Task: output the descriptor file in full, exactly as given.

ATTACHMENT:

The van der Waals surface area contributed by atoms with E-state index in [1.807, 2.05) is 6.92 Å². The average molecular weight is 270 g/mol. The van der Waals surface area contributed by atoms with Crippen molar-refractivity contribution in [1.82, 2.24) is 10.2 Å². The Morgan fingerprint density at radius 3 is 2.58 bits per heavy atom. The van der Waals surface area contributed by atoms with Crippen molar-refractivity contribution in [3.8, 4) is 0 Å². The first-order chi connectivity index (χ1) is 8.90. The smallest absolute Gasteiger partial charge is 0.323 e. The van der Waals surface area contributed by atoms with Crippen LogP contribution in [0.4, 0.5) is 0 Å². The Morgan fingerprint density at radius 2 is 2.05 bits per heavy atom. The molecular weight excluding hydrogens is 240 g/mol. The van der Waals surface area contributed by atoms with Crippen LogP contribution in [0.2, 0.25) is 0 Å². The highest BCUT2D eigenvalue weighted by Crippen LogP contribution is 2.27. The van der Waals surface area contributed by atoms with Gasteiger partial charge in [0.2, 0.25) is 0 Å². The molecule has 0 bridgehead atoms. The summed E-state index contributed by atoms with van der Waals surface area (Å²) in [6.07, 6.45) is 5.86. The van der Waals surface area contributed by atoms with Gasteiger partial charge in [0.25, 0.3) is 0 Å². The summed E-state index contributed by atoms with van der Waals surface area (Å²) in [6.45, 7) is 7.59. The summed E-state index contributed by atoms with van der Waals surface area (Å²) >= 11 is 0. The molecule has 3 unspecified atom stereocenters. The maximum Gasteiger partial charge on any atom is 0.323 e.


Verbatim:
The van der Waals surface area contributed by atoms with E-state index in [1.807, 2.05) is 6.92 Å². The average molecular weight is 270 g/mol. The van der Waals surface area contributed by atoms with Crippen molar-refractivity contribution in [1.82, 2.24) is 10.2 Å². The Morgan fingerprint density at radius 3 is 2.58 bits per heavy atom. The van der Waals surface area contributed by atoms with Crippen molar-refractivity contribution in [3.8, 4) is 0 Å². The first-order chi connectivity index (χ1) is 8.90. The smallest absolute Gasteiger partial charge is 0.323 e. The van der Waals surface area contributed by atoms with Crippen LogP contribution in [0.4, 0.5) is 0 Å². The Morgan fingerprint density at radius 2 is 2.05 bits per heavy atom. The molecular weight excluding hydrogens is 240 g/mol. The van der Waals surface area contributed by atoms with Crippen LogP contribution in [0.2, 0.25) is 0 Å². The highest BCUT2D eigenvalue weighted by Crippen LogP contribution is 2.27. The van der Waals surface area contributed by atoms with Gasteiger partial charge in [0.2, 0.25) is 0 Å². The molecule has 0 bridgehead atoms. The summed E-state index contributed by atoms with van der Waals surface area (Å²) in [6.07, 6.45) is 5.86. The van der Waals surface area contributed by atoms with Gasteiger partial charge in [0.25, 0.3) is 0 Å². The summed E-state index contributed by atoms with van der Waals surface area (Å²) in [6.45, 7) is 7.59. The summed E-state index contributed by atoms with van der Waals surface area (Å²) >= 11 is 0. The molecule has 3 unspecified atom stereocenters. The maximum Gasteiger partial charge on any atom is 0.323 e.